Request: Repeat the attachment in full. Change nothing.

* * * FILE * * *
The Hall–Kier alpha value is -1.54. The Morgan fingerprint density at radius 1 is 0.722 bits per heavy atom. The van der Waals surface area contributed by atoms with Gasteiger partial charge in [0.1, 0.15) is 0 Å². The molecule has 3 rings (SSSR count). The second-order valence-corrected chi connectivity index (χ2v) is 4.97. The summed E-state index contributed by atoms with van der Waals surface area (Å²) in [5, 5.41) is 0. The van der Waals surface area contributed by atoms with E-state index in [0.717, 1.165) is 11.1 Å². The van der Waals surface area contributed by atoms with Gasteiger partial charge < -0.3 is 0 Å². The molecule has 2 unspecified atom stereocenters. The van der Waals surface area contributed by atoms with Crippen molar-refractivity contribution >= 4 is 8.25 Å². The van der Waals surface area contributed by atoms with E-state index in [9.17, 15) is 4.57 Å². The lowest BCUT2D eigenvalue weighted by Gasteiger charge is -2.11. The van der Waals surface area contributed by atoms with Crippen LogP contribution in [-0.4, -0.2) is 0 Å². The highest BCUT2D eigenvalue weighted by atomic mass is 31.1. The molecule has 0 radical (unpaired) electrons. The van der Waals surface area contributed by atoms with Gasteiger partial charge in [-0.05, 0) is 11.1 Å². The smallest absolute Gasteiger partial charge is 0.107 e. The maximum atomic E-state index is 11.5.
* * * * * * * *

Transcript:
The Hall–Kier alpha value is -1.54. The Morgan fingerprint density at radius 1 is 0.722 bits per heavy atom. The van der Waals surface area contributed by atoms with Gasteiger partial charge in [0.1, 0.15) is 0 Å². The molecule has 3 rings (SSSR count). The second-order valence-corrected chi connectivity index (χ2v) is 4.97. The summed E-state index contributed by atoms with van der Waals surface area (Å²) in [5, 5.41) is 0. The van der Waals surface area contributed by atoms with E-state index in [0.717, 1.165) is 11.1 Å². The van der Waals surface area contributed by atoms with Gasteiger partial charge < -0.3 is 0 Å². The molecule has 2 unspecified atom stereocenters. The van der Waals surface area contributed by atoms with Crippen molar-refractivity contribution >= 4 is 8.25 Å². The van der Waals surface area contributed by atoms with E-state index in [9.17, 15) is 4.57 Å². The lowest BCUT2D eigenvalue weighted by Gasteiger charge is -2.11. The van der Waals surface area contributed by atoms with Crippen LogP contribution in [-0.4, -0.2) is 0 Å². The highest BCUT2D eigenvalue weighted by atomic mass is 31.1. The molecule has 0 radical (unpaired) electrons. The van der Waals surface area contributed by atoms with Gasteiger partial charge in [-0.05, 0) is 11.1 Å². The smallest absolute Gasteiger partial charge is 0.107 e. The maximum atomic E-state index is 11.5.